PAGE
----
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Stockton Bridge
Stockton Bridge from Stockton.jpg
The Stockton Bridge as seen from approximately
1 km (0.6 mi) away in the suburb of Stockton
Coordinates 32°53′4.6″S 151°47′14.03″E / 32.884611°S 151.7872306°E / -32.884611; 151.7872306Coordinates: 32°53′4.6″S 151°47′14.03″E / 32.884611°S 151.7872306°E / -32.884611; 151.7872306
Carries
  • Motor vehicles
  • Bicycles
Crosses Hunter River
Locale Stockton, New South Wales, Australia
Named for Suburb of Stockton
Owner Transport for New South Wales
Maintained by Newcastle City Council
Preceded by Hexham Bridge
Characteristics
Design Concrete arch bridge
Material Concrete and steel
Pier construction Concrete and steel
Total length 1,024 m (3,360 ft)
Height 52 m (171 ft) (highest point)
Number of spans 23
Piers in water 6
Clearance below 30 metres (98 ft)
History
Constructed by NSW Department of Main Roads
Construction begin 1968 (1968)
Construction cost A$6.5 million
Opened 1 November 1971 (1971-11-01)
Inaugurated 1 November 1971 (1971-11-01) by
Robert Askin, NSW Premier
Replaces Car ferry service

The Stockton Bridge is a road bridge that carries the Nelson Bay Road (B83) across the Hunter River, between Kooragang and Stockton in the Hunter Region of New South Wales, Australia. The bridge and Nelson Bay Road serve as the main transport route between Newcastle and the Tilligerry and Tomaree peninsulas in Port Stephens. The bridge carries motor vehicles and a central grade-separated shared cycleway and footpath.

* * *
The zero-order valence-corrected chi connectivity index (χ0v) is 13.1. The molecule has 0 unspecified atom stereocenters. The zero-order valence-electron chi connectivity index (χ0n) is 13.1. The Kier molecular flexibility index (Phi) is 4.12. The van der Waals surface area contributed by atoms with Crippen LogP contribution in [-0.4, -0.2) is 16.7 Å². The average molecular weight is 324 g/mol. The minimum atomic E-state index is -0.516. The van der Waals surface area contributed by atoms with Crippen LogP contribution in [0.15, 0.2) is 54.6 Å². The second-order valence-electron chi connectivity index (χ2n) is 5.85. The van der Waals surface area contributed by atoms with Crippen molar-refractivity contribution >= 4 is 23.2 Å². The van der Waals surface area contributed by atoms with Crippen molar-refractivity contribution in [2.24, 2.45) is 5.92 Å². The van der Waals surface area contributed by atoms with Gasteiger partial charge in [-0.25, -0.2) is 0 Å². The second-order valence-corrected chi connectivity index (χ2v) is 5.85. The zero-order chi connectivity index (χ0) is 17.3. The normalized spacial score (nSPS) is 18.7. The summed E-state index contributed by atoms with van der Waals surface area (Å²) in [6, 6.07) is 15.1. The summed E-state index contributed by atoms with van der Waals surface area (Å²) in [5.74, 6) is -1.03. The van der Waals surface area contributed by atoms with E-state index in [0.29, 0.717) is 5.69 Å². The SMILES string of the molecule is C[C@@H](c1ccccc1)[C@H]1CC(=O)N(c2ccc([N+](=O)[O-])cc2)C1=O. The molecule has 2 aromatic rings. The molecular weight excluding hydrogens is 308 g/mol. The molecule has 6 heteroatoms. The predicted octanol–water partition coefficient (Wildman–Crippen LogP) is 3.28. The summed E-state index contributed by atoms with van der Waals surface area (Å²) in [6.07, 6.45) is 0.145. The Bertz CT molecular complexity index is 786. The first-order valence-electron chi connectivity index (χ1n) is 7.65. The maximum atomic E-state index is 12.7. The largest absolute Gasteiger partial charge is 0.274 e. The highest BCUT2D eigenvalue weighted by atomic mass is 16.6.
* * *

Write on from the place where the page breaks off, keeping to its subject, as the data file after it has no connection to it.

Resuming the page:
History

Prior to the construction of the bridge, the Department of Main Roads operated a car ferry service between Wharf Road in Newcastle and Stockton.

In May 1955, the Newcastle Harbour Crossing Committee was formed by the Newcastle City Council to investigate options to cross the Hunter River. Options investigated included bridges from Hunter Street and Nobbys Head to Stockton and an underwater tunnel. All were rejected as not feasible.

The Kooragang Island reclamation project provided an answer. An initial plan to build a bridge from North Carrington to Stockton was rejected as it would interfere with shipping. The Tourle Street bridge opened in early 1965 from Mayfield to Kooragang Island, but it would not be until 1968 that construction commenced on the Stockton Bridge. A two lane vertical-lift bridge was proposed before it was decided to build a four lane, 23-span concrete arch bridge with a 30-metre (98 ft) clearance over the shipping lane.

The Stockton Bridge was officially opened by Premier Robert Askin on 1 November 1971. At 1,024 m (3,360 ft), at the time of its opening, it was the longest bridge to have been built by the Department of Main Roads and the second longest bridge in New South Wales after the Sydney Harbour Bridge.

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